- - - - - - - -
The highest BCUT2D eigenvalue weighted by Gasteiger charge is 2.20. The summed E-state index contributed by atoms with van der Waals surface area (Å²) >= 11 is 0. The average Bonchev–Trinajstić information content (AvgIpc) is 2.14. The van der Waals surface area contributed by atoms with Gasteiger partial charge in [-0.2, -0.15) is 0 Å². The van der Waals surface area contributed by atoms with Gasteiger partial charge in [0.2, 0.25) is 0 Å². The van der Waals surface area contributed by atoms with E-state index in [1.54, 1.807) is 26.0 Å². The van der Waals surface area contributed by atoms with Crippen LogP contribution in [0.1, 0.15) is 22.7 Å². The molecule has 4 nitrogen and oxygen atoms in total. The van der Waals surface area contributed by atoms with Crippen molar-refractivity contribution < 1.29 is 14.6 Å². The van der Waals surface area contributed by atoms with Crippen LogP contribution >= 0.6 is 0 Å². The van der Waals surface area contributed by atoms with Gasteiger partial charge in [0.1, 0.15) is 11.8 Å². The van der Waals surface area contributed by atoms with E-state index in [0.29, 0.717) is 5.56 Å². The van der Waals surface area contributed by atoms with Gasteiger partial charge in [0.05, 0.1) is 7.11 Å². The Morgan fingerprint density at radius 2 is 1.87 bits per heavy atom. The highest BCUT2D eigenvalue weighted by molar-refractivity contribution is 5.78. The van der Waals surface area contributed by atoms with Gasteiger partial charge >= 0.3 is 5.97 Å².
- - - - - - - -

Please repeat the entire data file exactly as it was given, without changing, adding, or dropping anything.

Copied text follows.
The highest BCUT2D eigenvalue weighted by Gasteiger charge is 2.20. The summed E-state index contributed by atoms with van der Waals surface area (Å²) >= 11 is 0. The average Bonchev–Trinajstić information content (AvgIpc) is 2.14. The van der Waals surface area contributed by atoms with Gasteiger partial charge in [-0.2, -0.15) is 0 Å². The van der Waals surface area contributed by atoms with Gasteiger partial charge in [0.2, 0.25) is 0 Å². The van der Waals surface area contributed by atoms with E-state index in [1.54, 1.807) is 26.0 Å². The van der Waals surface area contributed by atoms with Crippen LogP contribution in [0.1, 0.15) is 22.7 Å². The molecule has 4 nitrogen and oxygen atoms in total. The van der Waals surface area contributed by atoms with Crippen molar-refractivity contribution < 1.29 is 14.6 Å². The van der Waals surface area contributed by atoms with Crippen LogP contribution >= 0.6 is 0 Å². The van der Waals surface area contributed by atoms with Gasteiger partial charge in [0.1, 0.15) is 11.8 Å². The van der Waals surface area contributed by atoms with E-state index in [0.29, 0.717) is 5.56 Å². The van der Waals surface area contributed by atoms with Gasteiger partial charge in [0.05, 0.1) is 7.11 Å². The Morgan fingerprint density at radius 2 is 1.87 bits per heavy atom. The highest BCUT2D eigenvalue weighted by molar-refractivity contribution is 5.78. The van der Waals surface area contributed by atoms with Gasteiger partial charge >= 0.3 is 5.97 Å².